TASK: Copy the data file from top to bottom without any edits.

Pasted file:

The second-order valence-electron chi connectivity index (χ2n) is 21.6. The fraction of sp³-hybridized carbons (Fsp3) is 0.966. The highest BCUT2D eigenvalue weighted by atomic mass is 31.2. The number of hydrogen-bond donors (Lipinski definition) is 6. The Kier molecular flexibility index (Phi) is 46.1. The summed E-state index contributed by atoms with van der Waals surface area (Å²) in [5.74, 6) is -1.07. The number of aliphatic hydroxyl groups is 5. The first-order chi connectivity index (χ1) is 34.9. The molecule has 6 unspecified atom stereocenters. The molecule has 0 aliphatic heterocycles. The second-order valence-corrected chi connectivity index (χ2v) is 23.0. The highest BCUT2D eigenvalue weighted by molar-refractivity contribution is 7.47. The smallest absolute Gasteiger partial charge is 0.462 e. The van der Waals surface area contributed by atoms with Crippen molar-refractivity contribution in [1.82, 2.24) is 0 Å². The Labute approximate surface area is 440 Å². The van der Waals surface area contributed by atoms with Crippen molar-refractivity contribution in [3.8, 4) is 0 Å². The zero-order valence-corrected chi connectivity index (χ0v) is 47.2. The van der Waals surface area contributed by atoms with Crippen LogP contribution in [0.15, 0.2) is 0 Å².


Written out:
The second-order valence-electron chi connectivity index (χ2n) is 21.6. The fraction of sp³-hybridized carbons (Fsp3) is 0.966. The highest BCUT2D eigenvalue weighted by atomic mass is 31.2. The number of hydrogen-bond donors (Lipinski definition) is 6. The Kier molecular flexibility index (Phi) is 46.1. The summed E-state index contributed by atoms with van der Waals surface area (Å²) in [5.74, 6) is -1.07. The number of aliphatic hydroxyl groups is 5. The first-order chi connectivity index (χ1) is 34.9. The molecule has 6 unspecified atom stereocenters. The molecule has 0 aliphatic heterocycles. The second-order valence-corrected chi connectivity index (χ2v) is 23.0. The highest BCUT2D eigenvalue weighted by molar-refractivity contribution is 7.47. The smallest absolute Gasteiger partial charge is 0.462 e. The van der Waals surface area contributed by atoms with Crippen molar-refractivity contribution in [1.82, 2.24) is 0 Å². The Labute approximate surface area is 440 Å². The van der Waals surface area contributed by atoms with Crippen molar-refractivity contribution in [3.8, 4) is 0 Å². The zero-order valence-corrected chi connectivity index (χ0v) is 47.2. The van der Waals surface area contributed by atoms with Crippen LogP contribution in [0.15, 0.2) is 0 Å².